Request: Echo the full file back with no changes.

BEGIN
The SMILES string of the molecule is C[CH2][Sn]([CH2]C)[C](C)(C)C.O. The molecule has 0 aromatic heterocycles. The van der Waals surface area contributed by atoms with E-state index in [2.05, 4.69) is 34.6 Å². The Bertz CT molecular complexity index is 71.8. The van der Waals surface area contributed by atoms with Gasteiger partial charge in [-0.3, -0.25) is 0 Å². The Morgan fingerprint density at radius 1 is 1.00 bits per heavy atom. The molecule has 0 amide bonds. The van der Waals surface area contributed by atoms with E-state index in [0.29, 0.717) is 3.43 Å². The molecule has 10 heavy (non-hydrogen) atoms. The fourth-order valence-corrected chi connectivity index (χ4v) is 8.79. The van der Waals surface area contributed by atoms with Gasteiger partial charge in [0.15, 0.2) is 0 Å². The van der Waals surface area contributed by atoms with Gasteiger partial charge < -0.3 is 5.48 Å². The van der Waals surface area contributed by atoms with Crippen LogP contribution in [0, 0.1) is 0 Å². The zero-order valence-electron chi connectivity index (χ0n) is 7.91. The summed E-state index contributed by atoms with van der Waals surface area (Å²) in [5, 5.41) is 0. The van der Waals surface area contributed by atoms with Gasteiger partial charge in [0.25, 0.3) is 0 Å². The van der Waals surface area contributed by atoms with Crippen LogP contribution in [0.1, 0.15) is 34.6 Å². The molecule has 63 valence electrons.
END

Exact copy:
The SMILES string of the molecule is C[CH2][Sn]([CH2]C)[C](C)(C)C.O. The molecule has 0 aromatic heterocycles. The van der Waals surface area contributed by atoms with E-state index in [2.05, 4.69) is 34.6 Å². The Bertz CT molecular complexity index is 71.8. The van der Waals surface area contributed by atoms with Gasteiger partial charge in [-0.3, -0.25) is 0 Å². The Morgan fingerprint density at radius 1 is 1.00 bits per heavy atom. The molecule has 0 amide bonds. The van der Waals surface area contributed by atoms with E-state index in [0.29, 0.717) is 3.43 Å². The molecule has 10 heavy (non-hydrogen) atoms. The fourth-order valence-corrected chi connectivity index (χ4v) is 8.79. The van der Waals surface area contributed by atoms with Gasteiger partial charge in [0.15, 0.2) is 0 Å². The van der Waals surface area contributed by atoms with Gasteiger partial charge < -0.3 is 5.48 Å². The van der Waals surface area contributed by atoms with Crippen LogP contribution in [0, 0.1) is 0 Å². The zero-order valence-electron chi connectivity index (χ0n) is 7.91. The summed E-state index contributed by atoms with van der Waals surface area (Å²) in [5, 5.41) is 0. The van der Waals surface area contributed by atoms with Gasteiger partial charge in [0.25, 0.3) is 0 Å². The van der Waals surface area contributed by atoms with Crippen LogP contribution in [0.1, 0.15) is 34.6 Å². The molecule has 63 valence electrons.